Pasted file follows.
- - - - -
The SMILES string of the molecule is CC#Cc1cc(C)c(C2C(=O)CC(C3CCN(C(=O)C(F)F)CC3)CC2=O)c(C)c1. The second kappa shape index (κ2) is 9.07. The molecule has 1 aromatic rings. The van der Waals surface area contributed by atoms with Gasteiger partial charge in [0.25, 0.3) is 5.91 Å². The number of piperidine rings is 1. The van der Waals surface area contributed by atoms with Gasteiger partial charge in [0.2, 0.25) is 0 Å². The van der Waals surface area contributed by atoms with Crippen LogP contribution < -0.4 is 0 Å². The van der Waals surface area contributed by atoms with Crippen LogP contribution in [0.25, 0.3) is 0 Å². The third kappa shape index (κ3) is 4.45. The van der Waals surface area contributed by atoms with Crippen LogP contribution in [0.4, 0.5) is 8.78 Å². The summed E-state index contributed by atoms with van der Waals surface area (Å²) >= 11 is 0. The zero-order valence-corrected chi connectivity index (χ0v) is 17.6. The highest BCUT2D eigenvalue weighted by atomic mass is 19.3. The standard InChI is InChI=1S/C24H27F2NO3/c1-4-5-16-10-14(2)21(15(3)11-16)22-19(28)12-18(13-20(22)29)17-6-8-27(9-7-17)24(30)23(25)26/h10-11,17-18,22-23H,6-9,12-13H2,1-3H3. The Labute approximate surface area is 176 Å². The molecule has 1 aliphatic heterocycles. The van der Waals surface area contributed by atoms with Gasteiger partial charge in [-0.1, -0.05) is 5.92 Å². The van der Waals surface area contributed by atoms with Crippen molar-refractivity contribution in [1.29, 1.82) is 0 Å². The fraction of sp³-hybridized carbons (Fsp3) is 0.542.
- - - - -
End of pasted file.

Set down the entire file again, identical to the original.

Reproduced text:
The SMILES string of the molecule is CC#Cc1cc(C)c(C2C(=O)CC(C3CCN(C(=O)C(F)F)CC3)CC2=O)c(C)c1. The second kappa shape index (κ2) is 9.07. The molecule has 1 aromatic rings. The van der Waals surface area contributed by atoms with Gasteiger partial charge in [0.25, 0.3) is 5.91 Å². The number of piperidine rings is 1. The van der Waals surface area contributed by atoms with Gasteiger partial charge in [0.2, 0.25) is 0 Å². The van der Waals surface area contributed by atoms with Crippen LogP contribution < -0.4 is 0 Å². The van der Waals surface area contributed by atoms with Crippen LogP contribution in [0.25, 0.3) is 0 Å². The third kappa shape index (κ3) is 4.45. The van der Waals surface area contributed by atoms with Crippen LogP contribution in [0.4, 0.5) is 8.78 Å². The summed E-state index contributed by atoms with van der Waals surface area (Å²) >= 11 is 0. The zero-order valence-corrected chi connectivity index (χ0v) is 17.6. The highest BCUT2D eigenvalue weighted by atomic mass is 19.3. The standard InChI is InChI=1S/C24H27F2NO3/c1-4-5-16-10-14(2)21(15(3)11-16)22-19(28)12-18(13-20(22)29)17-6-8-27(9-7-17)24(30)23(25)26/h10-11,17-18,22-23H,6-9,12-13H2,1-3H3. The Labute approximate surface area is 176 Å². The molecule has 1 aliphatic heterocycles. The van der Waals surface area contributed by atoms with Gasteiger partial charge in [-0.1, -0.05) is 5.92 Å². The van der Waals surface area contributed by atoms with Crippen molar-refractivity contribution in [1.29, 1.82) is 0 Å². The fraction of sp³-hybridized carbons (Fsp3) is 0.542.